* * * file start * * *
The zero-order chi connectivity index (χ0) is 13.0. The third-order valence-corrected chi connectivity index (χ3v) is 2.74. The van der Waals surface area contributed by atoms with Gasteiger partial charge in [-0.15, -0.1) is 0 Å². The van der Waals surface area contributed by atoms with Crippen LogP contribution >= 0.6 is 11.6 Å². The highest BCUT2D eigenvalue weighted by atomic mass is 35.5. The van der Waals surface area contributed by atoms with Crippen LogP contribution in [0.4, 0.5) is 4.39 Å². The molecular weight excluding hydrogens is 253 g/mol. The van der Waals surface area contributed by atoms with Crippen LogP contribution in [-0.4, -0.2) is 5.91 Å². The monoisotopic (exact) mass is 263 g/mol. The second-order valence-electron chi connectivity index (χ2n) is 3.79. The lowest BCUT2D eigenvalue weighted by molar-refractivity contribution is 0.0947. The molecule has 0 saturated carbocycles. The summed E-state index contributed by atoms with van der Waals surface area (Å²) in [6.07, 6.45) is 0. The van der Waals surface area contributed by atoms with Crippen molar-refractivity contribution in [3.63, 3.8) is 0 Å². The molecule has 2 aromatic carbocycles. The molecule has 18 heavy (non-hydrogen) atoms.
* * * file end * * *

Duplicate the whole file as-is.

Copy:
The zero-order chi connectivity index (χ0) is 13.0. The third-order valence-corrected chi connectivity index (χ3v) is 2.74. The van der Waals surface area contributed by atoms with Gasteiger partial charge in [-0.15, -0.1) is 0 Å². The van der Waals surface area contributed by atoms with Crippen LogP contribution >= 0.6 is 11.6 Å². The highest BCUT2D eigenvalue weighted by atomic mass is 35.5. The van der Waals surface area contributed by atoms with Crippen LogP contribution in [0.4, 0.5) is 4.39 Å². The molecular weight excluding hydrogens is 253 g/mol. The van der Waals surface area contributed by atoms with Crippen LogP contribution in [-0.4, -0.2) is 5.91 Å². The monoisotopic (exact) mass is 263 g/mol. The second-order valence-electron chi connectivity index (χ2n) is 3.79. The lowest BCUT2D eigenvalue weighted by molar-refractivity contribution is 0.0947. The molecule has 0 saturated carbocycles. The summed E-state index contributed by atoms with van der Waals surface area (Å²) in [6.07, 6.45) is 0. The van der Waals surface area contributed by atoms with Crippen molar-refractivity contribution in [3.63, 3.8) is 0 Å². The molecule has 2 aromatic carbocycles. The molecule has 18 heavy (non-hydrogen) atoms.